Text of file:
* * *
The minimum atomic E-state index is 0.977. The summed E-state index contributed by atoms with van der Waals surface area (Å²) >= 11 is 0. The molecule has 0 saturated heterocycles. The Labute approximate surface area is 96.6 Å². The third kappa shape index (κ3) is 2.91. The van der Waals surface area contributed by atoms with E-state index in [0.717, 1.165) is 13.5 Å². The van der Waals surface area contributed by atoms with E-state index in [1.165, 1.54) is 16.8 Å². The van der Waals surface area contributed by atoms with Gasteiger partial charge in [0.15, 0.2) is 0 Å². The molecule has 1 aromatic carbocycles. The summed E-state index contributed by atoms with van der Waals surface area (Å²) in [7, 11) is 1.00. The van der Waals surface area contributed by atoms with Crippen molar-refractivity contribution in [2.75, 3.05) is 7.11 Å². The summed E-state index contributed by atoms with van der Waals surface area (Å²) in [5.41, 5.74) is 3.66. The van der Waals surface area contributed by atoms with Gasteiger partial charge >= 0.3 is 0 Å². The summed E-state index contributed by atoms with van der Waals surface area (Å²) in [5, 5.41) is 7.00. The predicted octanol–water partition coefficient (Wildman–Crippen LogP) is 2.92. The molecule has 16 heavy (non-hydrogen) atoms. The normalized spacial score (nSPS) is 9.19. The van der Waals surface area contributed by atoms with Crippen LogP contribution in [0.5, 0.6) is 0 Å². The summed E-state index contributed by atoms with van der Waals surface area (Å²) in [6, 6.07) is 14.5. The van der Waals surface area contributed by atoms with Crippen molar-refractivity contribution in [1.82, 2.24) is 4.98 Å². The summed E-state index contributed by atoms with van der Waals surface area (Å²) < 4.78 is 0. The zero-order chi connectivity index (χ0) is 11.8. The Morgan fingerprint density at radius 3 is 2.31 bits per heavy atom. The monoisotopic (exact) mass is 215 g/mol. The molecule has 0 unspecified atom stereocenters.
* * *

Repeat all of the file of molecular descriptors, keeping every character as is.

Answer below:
The minimum atomic E-state index is 0.977. The summed E-state index contributed by atoms with van der Waals surface area (Å²) >= 11 is 0. The molecule has 0 saturated heterocycles. The Labute approximate surface area is 96.6 Å². The third kappa shape index (κ3) is 2.91. The van der Waals surface area contributed by atoms with E-state index in [0.717, 1.165) is 13.5 Å². The van der Waals surface area contributed by atoms with E-state index in [1.165, 1.54) is 16.8 Å². The van der Waals surface area contributed by atoms with Gasteiger partial charge in [0.15, 0.2) is 0 Å². The molecule has 1 aromatic carbocycles. The summed E-state index contributed by atoms with van der Waals surface area (Å²) in [7, 11) is 1.00. The van der Waals surface area contributed by atoms with Crippen molar-refractivity contribution in [2.75, 3.05) is 7.11 Å². The summed E-state index contributed by atoms with van der Waals surface area (Å²) in [5.41, 5.74) is 3.66. The van der Waals surface area contributed by atoms with Gasteiger partial charge >= 0.3 is 0 Å². The summed E-state index contributed by atoms with van der Waals surface area (Å²) in [5, 5.41) is 7.00. The predicted octanol–water partition coefficient (Wildman–Crippen LogP) is 2.92. The molecule has 16 heavy (non-hydrogen) atoms. The normalized spacial score (nSPS) is 9.19. The van der Waals surface area contributed by atoms with Crippen LogP contribution in [0.5, 0.6) is 0 Å². The summed E-state index contributed by atoms with van der Waals surface area (Å²) in [6, 6.07) is 14.5. The van der Waals surface area contributed by atoms with Crippen molar-refractivity contribution in [1.82, 2.24) is 4.98 Å². The summed E-state index contributed by atoms with van der Waals surface area (Å²) < 4.78 is 0. The zero-order chi connectivity index (χ0) is 11.8. The Morgan fingerprint density at radius 3 is 2.31 bits per heavy atom. The monoisotopic (exact) mass is 215 g/mol. The molecule has 0 unspecified atom stereocenters.